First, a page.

June 5, 2018
The secret to improving skating speed without skating harder lies in the difference between weight shifts and mass placement.
We can probably agree that words are used to make concepts clear. Sometimes I use a simpler, but less accurate word to make a concept clear. When I say accurate, I refer to the definition that is accepted in scientific literature.
For example, the words significant carries significant meaning in scientific literature. It indicates statistical significance. You can’t throw that word around scientific literature lightly. But the word significant has a different meaning in the non-scientific literature community. Even though it is “less accurate” – it illustrates a point. So it is useful.
I aim to use words as tools to help people. There are two enemies to this:
- Word Guardians
Word thinking is when someone uses word definitions, labels, and analogies to create the illusion of rational thinking. For example…
Here you see the commenter is right about almost everything. But because we don’t use the same word as him, he assumes that there is a lack of understanding on our part. This is word-thinking.
Word Guardians are like Word-Thinkers – but since they know what a word means and you don’t, they assume they are superior to you. You see Word Guardians doing two things to ensure their superiority:
- Use the precise scientific term that no one else knows
- Use invented terms that no one else knows
As a Word Guardian, when you use a word that no one else knows, it is convenient because no one can prove you wrong. Since they don’t know what to disagree with precisely. Word Guardian victims usually end up assuming that the Word Guardian is right.
I admit to being a Word Guardian and Word Thinker at times. Truth be told, it’s really great to have a better scientific vocabulary than other people. If you say things with enough certainty, people just believe whatever you say. It works particularly well with family members, friends and spouses.
One major flaw in Word Guardian word-thinking is the lack of falsifiability. If no one understands what you’re saying, you can’t be proven wrong. And if you can’t be proven wrong, you can’t use feedback to learn. That’s why in a hockey context, I aim to be clear with my words.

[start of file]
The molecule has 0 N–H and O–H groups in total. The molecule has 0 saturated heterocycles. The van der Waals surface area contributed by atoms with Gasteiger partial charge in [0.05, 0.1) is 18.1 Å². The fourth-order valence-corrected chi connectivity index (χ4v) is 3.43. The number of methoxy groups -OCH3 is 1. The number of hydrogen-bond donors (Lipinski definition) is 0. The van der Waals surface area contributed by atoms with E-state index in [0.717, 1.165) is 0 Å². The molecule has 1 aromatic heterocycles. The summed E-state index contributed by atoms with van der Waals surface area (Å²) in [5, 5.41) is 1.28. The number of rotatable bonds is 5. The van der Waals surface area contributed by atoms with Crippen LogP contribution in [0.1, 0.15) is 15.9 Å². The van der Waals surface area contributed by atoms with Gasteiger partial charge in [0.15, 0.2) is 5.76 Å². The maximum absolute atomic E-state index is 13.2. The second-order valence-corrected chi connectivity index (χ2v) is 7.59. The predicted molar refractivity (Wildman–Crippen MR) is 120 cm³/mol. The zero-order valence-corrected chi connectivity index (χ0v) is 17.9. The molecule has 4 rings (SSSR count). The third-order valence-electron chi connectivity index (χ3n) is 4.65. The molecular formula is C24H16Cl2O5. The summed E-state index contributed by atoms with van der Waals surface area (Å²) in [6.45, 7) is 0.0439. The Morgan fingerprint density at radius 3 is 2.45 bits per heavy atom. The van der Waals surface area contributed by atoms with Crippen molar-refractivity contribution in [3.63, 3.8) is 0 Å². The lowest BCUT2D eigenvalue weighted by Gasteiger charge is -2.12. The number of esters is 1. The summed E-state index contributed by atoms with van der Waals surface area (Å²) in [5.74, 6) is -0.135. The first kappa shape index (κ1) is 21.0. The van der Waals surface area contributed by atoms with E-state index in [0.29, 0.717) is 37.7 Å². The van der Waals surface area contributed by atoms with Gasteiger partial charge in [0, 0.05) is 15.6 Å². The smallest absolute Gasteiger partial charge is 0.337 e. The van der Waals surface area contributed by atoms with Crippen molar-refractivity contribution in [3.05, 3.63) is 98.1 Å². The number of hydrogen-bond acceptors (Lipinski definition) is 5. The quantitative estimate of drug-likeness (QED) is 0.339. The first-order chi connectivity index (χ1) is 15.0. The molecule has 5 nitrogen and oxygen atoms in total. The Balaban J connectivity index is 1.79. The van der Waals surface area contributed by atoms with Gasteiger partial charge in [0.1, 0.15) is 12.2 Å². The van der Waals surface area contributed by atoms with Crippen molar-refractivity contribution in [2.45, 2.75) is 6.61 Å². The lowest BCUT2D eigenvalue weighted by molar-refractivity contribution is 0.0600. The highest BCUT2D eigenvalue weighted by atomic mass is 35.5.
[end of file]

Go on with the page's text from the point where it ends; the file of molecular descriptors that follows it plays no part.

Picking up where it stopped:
I promise that the point is coming.
Today, we discuss the difference between Mass Placement and Weight Shifts.
I might use the term weight shifts differently, the same, or similar to other coaches. But I’m going to differentiate between the two and provide my rationale for tilting them the way I do.
Weight implies that gravity is acting on a body. You can tell weight based on ground reaction force. When I refer to weight shifts, I refer to the weight shifting from one foot to another.
Mass implies matter. A “body” in space. And mass doesn’t necessarily have to relate to gravity or to the ground.
When I refer to mass placement, I refer to how the center of mass is placed in space. This is often relative to contact point of the skates on the ice.
Who Can Shift Weight And Mass Placement?
You can shift weight without displacing your center of mass. You can displace your center of mass without shifting your weight. And you can displace your center of mass while shifting your weight.
Most players can shift weight without displacing their mass. This is the first key to Downhill Skating. Being able to weight from foot to foot while skating.
Some players can shift their weight and displace their mass. This is a more advanced skill because it is hard to maintain control. The first weight and mass shift aren’t hard. But maintaining balance for the second, third, and fourth shift is hard. This is what we talked about in the article called “Elite Shooting is Elite Skating”.
This first clip with Dahlin shows weight shifts and mass displacement.
Fewer players can displace their mass without shifting their weight. Particularly going from the inside to the outside edge. This is the Downhill Part of Downhill Skating. This is the part we call the Edge Rollover.
This clip isolates the trickiest part of Dahlin’s skating: the mass displacement without weight shift. You only see the weight shift at the end.
The Problem With Standard Edge Drills
If you watch elite skaters like McDavid or Dahlin, they blend all three patterns into all their movements. Weight shift with no mass displacement. Mass displacement with no weight shift. And weight shift with mass displacement. Sometimes within the blink of an eye.
Most skating drills stick to one mode at a time. They aren’t dynamic enough to mimic the in-game demands. It’s all well and good if a drill looks pretty – but how is it used in the context of teaching players to feel comfortable with these modes of movement on the ice?
What Is The Secret?
When players should be shifting weight and displacing their mass – they push.
When players should be displacing their mass relative to their skate’s point of contact – they only shift their weight.
If you get these things right, you’ve learned the secret.
- If you’d like to read about how Downhill Skating is the evolution of power skating, you can do that here.
- If you’d like to get a free drill of the day sent to you through messenger, you can do that here.
- If you’d like me to send you the Free Guide to Natural Instinct, you can get that here.
- And if you’d like to learn about the Downhill Skating System Course, you can do that here.
Thanks for reading today!